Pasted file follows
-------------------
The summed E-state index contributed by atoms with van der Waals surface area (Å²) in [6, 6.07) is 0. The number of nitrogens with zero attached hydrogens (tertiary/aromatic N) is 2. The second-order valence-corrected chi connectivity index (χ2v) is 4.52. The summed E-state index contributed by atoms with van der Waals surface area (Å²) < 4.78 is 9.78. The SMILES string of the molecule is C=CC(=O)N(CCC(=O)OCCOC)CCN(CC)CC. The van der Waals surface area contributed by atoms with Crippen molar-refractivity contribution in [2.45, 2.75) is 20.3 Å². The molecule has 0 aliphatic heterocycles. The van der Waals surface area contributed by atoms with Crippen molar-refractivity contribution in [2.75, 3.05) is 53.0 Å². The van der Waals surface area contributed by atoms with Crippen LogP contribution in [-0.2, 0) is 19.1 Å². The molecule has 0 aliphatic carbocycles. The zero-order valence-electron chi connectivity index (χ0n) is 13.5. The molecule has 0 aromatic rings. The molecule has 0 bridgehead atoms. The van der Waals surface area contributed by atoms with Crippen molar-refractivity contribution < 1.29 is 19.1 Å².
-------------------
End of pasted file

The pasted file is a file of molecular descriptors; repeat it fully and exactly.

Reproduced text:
The summed E-state index contributed by atoms with van der Waals surface area (Å²) in [6, 6.07) is 0. The number of nitrogens with zero attached hydrogens (tertiary/aromatic N) is 2. The second-order valence-corrected chi connectivity index (χ2v) is 4.52. The summed E-state index contributed by atoms with van der Waals surface area (Å²) < 4.78 is 9.78. The SMILES string of the molecule is C=CC(=O)N(CCC(=O)OCCOC)CCN(CC)CC. The van der Waals surface area contributed by atoms with Crippen molar-refractivity contribution in [2.45, 2.75) is 20.3 Å². The molecule has 0 aliphatic heterocycles. The van der Waals surface area contributed by atoms with Crippen molar-refractivity contribution in [2.75, 3.05) is 53.0 Å². The van der Waals surface area contributed by atoms with Crippen LogP contribution in [-0.2, 0) is 19.1 Å². The molecule has 0 aliphatic carbocycles. The zero-order valence-electron chi connectivity index (χ0n) is 13.5. The molecule has 0 aromatic rings. The molecule has 0 bridgehead atoms. The van der Waals surface area contributed by atoms with Crippen molar-refractivity contribution < 1.29 is 19.1 Å².